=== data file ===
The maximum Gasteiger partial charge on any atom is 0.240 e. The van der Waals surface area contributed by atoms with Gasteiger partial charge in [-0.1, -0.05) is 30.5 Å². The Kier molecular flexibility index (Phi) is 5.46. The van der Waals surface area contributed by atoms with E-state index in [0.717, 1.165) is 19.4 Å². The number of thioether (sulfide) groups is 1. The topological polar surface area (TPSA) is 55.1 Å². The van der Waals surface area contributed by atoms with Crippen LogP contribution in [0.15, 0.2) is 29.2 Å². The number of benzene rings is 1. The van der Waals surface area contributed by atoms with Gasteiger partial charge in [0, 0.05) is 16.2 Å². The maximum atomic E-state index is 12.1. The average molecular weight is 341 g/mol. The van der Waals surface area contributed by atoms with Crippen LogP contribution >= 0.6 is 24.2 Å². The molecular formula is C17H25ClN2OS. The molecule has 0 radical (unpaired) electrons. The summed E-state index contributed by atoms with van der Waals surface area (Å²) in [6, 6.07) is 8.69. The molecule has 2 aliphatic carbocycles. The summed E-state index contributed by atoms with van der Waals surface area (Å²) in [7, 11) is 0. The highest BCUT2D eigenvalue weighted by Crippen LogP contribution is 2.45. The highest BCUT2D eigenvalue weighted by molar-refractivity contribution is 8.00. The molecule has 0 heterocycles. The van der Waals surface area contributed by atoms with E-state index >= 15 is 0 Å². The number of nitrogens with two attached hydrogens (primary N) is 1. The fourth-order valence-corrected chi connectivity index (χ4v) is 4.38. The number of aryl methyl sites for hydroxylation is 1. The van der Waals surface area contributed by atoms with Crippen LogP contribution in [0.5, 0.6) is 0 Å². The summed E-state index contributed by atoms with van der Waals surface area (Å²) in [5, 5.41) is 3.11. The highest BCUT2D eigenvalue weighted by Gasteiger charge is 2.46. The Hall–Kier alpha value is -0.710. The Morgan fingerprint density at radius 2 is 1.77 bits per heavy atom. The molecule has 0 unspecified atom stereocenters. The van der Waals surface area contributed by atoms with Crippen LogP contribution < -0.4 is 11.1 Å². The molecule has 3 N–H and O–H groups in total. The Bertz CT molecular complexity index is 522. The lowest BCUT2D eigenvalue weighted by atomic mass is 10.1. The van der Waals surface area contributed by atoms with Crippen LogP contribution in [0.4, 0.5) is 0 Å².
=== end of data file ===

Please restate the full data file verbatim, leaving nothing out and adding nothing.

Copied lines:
The maximum Gasteiger partial charge on any atom is 0.240 e. The van der Waals surface area contributed by atoms with Gasteiger partial charge in [-0.1, -0.05) is 30.5 Å². The Kier molecular flexibility index (Phi) is 5.46. The van der Waals surface area contributed by atoms with E-state index in [0.717, 1.165) is 19.4 Å². The number of thioether (sulfide) groups is 1. The topological polar surface area (TPSA) is 55.1 Å². The van der Waals surface area contributed by atoms with Crippen LogP contribution in [0.15, 0.2) is 29.2 Å². The number of benzene rings is 1. The van der Waals surface area contributed by atoms with Gasteiger partial charge in [0, 0.05) is 16.2 Å². The maximum atomic E-state index is 12.1. The average molecular weight is 341 g/mol. The van der Waals surface area contributed by atoms with Crippen LogP contribution >= 0.6 is 24.2 Å². The molecular formula is C17H25ClN2OS. The molecule has 0 radical (unpaired) electrons. The summed E-state index contributed by atoms with van der Waals surface area (Å²) in [6, 6.07) is 8.69. The molecule has 2 aliphatic carbocycles. The summed E-state index contributed by atoms with van der Waals surface area (Å²) in [7, 11) is 0. The highest BCUT2D eigenvalue weighted by Crippen LogP contribution is 2.45. The highest BCUT2D eigenvalue weighted by molar-refractivity contribution is 8.00. The molecule has 0 heterocycles. The van der Waals surface area contributed by atoms with E-state index >= 15 is 0 Å². The number of nitrogens with two attached hydrogens (primary N) is 1. The fourth-order valence-corrected chi connectivity index (χ4v) is 4.38. The number of aryl methyl sites for hydroxylation is 1. The van der Waals surface area contributed by atoms with Crippen LogP contribution in [0.5, 0.6) is 0 Å². The summed E-state index contributed by atoms with van der Waals surface area (Å²) in [5, 5.41) is 3.11. The highest BCUT2D eigenvalue weighted by Gasteiger charge is 2.46. The Hall–Kier alpha value is -0.710. The Morgan fingerprint density at radius 2 is 1.77 bits per heavy atom. The molecule has 0 unspecified atom stereocenters. The van der Waals surface area contributed by atoms with Crippen LogP contribution < -0.4 is 11.1 Å². The molecule has 3 N–H and O–H groups in total. The Bertz CT molecular complexity index is 522. The lowest BCUT2D eigenvalue weighted by atomic mass is 10.1. The van der Waals surface area contributed by atoms with Crippen LogP contribution in [0.4, 0.5) is 0 Å².